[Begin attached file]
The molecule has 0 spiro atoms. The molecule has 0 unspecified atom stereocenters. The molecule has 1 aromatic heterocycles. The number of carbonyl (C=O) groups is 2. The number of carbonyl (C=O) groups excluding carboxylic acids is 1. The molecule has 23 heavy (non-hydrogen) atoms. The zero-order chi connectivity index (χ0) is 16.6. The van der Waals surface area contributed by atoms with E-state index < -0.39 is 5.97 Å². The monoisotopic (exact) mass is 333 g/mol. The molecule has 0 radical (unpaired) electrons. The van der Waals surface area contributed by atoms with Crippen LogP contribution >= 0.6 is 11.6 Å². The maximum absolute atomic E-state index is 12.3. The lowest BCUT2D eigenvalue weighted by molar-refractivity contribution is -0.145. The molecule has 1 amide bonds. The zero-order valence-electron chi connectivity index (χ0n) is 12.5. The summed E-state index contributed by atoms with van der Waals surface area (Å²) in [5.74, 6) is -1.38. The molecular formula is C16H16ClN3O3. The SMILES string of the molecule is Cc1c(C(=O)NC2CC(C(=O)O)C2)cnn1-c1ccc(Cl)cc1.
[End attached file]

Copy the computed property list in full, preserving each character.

The molecule has 0 spiro atoms. The molecule has 0 unspecified atom stereocenters. The molecule has 1 aromatic heterocycles. The number of carbonyl (C=O) groups is 2. The number of carbonyl (C=O) groups excluding carboxylic acids is 1. The molecule has 23 heavy (non-hydrogen) atoms. The zero-order chi connectivity index (χ0) is 16.6. The van der Waals surface area contributed by atoms with E-state index < -0.39 is 5.97 Å². The monoisotopic (exact) mass is 333 g/mol. The molecule has 0 radical (unpaired) electrons. The van der Waals surface area contributed by atoms with Crippen LogP contribution >= 0.6 is 11.6 Å². The maximum absolute atomic E-state index is 12.3. The lowest BCUT2D eigenvalue weighted by molar-refractivity contribution is -0.145. The molecule has 1 amide bonds. The zero-order valence-electron chi connectivity index (χ0n) is 12.5. The summed E-state index contributed by atoms with van der Waals surface area (Å²) in [5.74, 6) is -1.38. The molecular formula is C16H16ClN3O3. The SMILES string of the molecule is Cc1c(C(=O)NC2CC(C(=O)O)C2)cnn1-c1ccc(Cl)cc1.